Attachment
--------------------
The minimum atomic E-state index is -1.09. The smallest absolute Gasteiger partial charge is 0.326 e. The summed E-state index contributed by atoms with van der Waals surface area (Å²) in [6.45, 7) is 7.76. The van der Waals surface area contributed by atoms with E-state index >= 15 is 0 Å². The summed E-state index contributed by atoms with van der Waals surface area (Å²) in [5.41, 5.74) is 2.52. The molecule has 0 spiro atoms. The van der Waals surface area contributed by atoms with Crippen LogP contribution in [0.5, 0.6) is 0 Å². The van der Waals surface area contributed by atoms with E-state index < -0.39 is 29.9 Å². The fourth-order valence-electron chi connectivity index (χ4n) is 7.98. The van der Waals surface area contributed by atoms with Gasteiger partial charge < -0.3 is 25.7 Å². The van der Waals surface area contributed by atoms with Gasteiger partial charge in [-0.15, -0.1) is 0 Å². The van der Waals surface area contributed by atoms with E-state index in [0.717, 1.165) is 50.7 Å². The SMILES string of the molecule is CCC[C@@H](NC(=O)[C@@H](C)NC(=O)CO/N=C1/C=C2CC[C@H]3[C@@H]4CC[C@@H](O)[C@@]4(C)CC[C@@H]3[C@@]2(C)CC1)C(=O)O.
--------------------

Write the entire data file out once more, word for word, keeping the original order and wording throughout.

The minimum atomic E-state index is -1.09. The smallest absolute Gasteiger partial charge is 0.326 e. The summed E-state index contributed by atoms with van der Waals surface area (Å²) in [6.45, 7) is 7.76. The van der Waals surface area contributed by atoms with E-state index >= 15 is 0 Å². The summed E-state index contributed by atoms with van der Waals surface area (Å²) in [5.41, 5.74) is 2.52. The molecule has 0 spiro atoms. The van der Waals surface area contributed by atoms with Crippen LogP contribution in [0.5, 0.6) is 0 Å². The van der Waals surface area contributed by atoms with E-state index < -0.39 is 29.9 Å². The fourth-order valence-electron chi connectivity index (χ4n) is 7.98. The van der Waals surface area contributed by atoms with Gasteiger partial charge < -0.3 is 25.7 Å². The van der Waals surface area contributed by atoms with Gasteiger partial charge in [-0.15, -0.1) is 0 Å². The van der Waals surface area contributed by atoms with E-state index in [0.717, 1.165) is 50.7 Å². The SMILES string of the molecule is CCC[C@@H](NC(=O)[C@@H](C)NC(=O)CO/N=C1/C=C2CC[C@H]3[C@@H]4CC[C@@H](O)[C@@]4(C)CC[C@@H]3[C@@]2(C)CC1)C(=O)O.